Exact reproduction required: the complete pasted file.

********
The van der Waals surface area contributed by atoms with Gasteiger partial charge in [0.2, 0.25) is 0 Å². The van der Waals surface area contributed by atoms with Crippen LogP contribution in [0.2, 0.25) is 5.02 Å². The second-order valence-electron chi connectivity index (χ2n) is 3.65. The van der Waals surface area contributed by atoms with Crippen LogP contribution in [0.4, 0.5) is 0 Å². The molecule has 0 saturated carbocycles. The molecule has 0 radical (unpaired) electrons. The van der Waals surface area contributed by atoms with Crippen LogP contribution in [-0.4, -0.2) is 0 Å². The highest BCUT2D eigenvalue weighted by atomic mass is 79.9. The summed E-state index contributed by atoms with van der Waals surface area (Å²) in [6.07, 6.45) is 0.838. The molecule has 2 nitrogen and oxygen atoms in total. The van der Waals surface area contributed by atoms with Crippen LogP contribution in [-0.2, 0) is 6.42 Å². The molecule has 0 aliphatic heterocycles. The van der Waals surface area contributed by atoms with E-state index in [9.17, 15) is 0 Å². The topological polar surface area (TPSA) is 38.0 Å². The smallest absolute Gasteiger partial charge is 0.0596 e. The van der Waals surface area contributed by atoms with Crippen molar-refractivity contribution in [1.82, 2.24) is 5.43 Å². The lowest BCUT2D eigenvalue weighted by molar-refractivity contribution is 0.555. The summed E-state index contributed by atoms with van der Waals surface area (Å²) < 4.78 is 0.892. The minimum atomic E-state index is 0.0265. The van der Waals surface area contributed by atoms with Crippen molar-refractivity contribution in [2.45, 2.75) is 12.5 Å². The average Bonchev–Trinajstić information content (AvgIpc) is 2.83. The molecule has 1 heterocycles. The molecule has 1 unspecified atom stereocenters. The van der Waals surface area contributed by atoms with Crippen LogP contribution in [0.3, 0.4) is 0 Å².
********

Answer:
The van der Waals surface area contributed by atoms with Gasteiger partial charge in [0.2, 0.25) is 0 Å². The van der Waals surface area contributed by atoms with Crippen LogP contribution in [0.2, 0.25) is 5.02 Å². The second-order valence-electron chi connectivity index (χ2n) is 3.65. The van der Waals surface area contributed by atoms with Crippen LogP contribution in [0.4, 0.5) is 0 Å². The molecule has 0 saturated carbocycles. The molecule has 0 radical (unpaired) electrons. The van der Waals surface area contributed by atoms with Crippen LogP contribution in [-0.4, -0.2) is 0 Å². The highest BCUT2D eigenvalue weighted by atomic mass is 79.9. The summed E-state index contributed by atoms with van der Waals surface area (Å²) in [6.07, 6.45) is 0.838. The molecule has 2 nitrogen and oxygen atoms in total. The van der Waals surface area contributed by atoms with Crippen LogP contribution in [-0.2, 0) is 6.42 Å². The molecule has 0 aliphatic heterocycles. The van der Waals surface area contributed by atoms with E-state index in [9.17, 15) is 0 Å². The topological polar surface area (TPSA) is 38.0 Å². The smallest absolute Gasteiger partial charge is 0.0596 e. The van der Waals surface area contributed by atoms with Crippen molar-refractivity contribution in [1.82, 2.24) is 5.43 Å². The lowest BCUT2D eigenvalue weighted by molar-refractivity contribution is 0.555. The summed E-state index contributed by atoms with van der Waals surface area (Å²) < 4.78 is 0.892. The minimum atomic E-state index is 0.0265. The van der Waals surface area contributed by atoms with Crippen molar-refractivity contribution in [2.45, 2.75) is 12.5 Å². The average Bonchev–Trinajstić information content (AvgIpc) is 2.83. The molecule has 1 heterocycles. The molecule has 1 unspecified atom stereocenters. The van der Waals surface area contributed by atoms with Crippen LogP contribution in [0.3, 0.4) is 0 Å².